Digital violence: In these modern times when so many are living more through their social media, than in real life, real harm can be caused. There is a huge problem with this type of violence, as it is very hard to get hold of the perpetrators. They can cause harm anonymously; they can pretend to be a completely different person with a profile picture they have found online. With some quick and cowardly clicks on the keyboard they can ruin someone else’s life completely.

Harassment and stalking: How many times are people not harassing officials without a thought that they are humans too? How many times are people not backstabbing a young female online because they know, they have heard, they know someone who knows and so on and therefore they MUST spread their crap online? Stalking is not only about following someone, or waiting outside their compound. It can also be a matter of spreading rumours in a neighbourhood so the victim is afraid to leave their house as they feel they are followed by prying eyes everywhere.

Neglect. Don’t forget: It is a matter of deliberately causing harm to someone else. Let us say that an elderly man is bed-ridden and he must ask for help every time he needs to go to the bathroom. The caretaker is sick and tired of hearing him calling for help. She feels that he is doing nothing but calling for her, and she has a lot of other chores to do. When she finally goes to the man, he has wet his bed. It was her fault, but she blamed him. Now she has to wash him and the bedsheets. She is not bothered with his dignity as a human being, her frustration is causing this poor man harm. Let us add to this that the old man didn’t get his medication in time. She blames that she forgot because she had so much to do, but in a case of neglect – she simply didn’t bother giving it to him in time. Neglect is often used on people who can’t fend for themselves, as elderly, sick and disabled people.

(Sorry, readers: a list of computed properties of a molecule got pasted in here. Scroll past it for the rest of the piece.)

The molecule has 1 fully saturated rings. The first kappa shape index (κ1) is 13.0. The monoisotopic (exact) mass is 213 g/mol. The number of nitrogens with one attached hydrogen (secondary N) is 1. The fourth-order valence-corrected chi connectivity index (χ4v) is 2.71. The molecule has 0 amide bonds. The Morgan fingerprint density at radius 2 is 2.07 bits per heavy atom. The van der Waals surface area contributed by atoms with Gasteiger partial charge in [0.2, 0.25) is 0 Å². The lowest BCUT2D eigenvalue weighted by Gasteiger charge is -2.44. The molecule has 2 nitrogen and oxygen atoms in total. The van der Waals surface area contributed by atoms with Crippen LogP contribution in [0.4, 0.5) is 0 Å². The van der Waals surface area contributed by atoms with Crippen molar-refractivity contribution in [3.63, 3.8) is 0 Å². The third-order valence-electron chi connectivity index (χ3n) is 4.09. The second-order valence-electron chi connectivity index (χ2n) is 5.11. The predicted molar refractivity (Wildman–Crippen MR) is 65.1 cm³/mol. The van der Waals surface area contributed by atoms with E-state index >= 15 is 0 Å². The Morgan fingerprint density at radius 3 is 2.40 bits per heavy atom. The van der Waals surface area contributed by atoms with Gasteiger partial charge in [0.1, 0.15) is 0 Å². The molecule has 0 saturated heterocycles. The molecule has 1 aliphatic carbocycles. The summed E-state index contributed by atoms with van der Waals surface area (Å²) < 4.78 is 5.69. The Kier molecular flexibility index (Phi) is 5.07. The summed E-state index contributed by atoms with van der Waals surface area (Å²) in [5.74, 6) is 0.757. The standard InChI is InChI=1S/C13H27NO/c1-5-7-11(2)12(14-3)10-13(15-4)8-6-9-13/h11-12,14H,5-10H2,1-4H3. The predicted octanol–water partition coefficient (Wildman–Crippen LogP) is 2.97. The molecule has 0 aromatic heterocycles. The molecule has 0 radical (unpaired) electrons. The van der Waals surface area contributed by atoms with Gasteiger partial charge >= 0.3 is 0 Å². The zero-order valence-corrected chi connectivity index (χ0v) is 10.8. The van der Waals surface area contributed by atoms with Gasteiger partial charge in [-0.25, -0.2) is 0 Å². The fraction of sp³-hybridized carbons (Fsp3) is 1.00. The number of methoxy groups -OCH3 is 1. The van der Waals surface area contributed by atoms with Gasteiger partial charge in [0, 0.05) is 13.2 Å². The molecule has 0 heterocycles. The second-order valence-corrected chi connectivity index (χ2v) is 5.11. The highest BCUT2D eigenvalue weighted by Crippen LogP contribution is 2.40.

Material violence: This is a matter of destroying someone’s belongings, like a TV, clothes, shoes, a mobile phone, a laptop or furniture. It is a matter of “letting out some steam”, of breaking something instead of someone just to get a point. You might think that it is better to break a thing, than a person, but all of us who know anything about Gambian conditions also know that most people don’t have a lot they can be without, just like that. It takes so long to save money for whatever you need, so it will be very hard to replace what you have lost. Let say that it was the wedding photos, or the photos of the kids that were destroyed, just because someone needed to “let out some steam.” How to replace these photos and the memories connected to them?

In my essay, next week, I will continue with the last two points on the list of violence; latent and sexual violence.

There is so much to say about these two, so I need to wrap my mind around them for a while. I hope I have given you some insight, so far, in what is considered as acts of violence. Violence is an act we choose to use, make smart choices!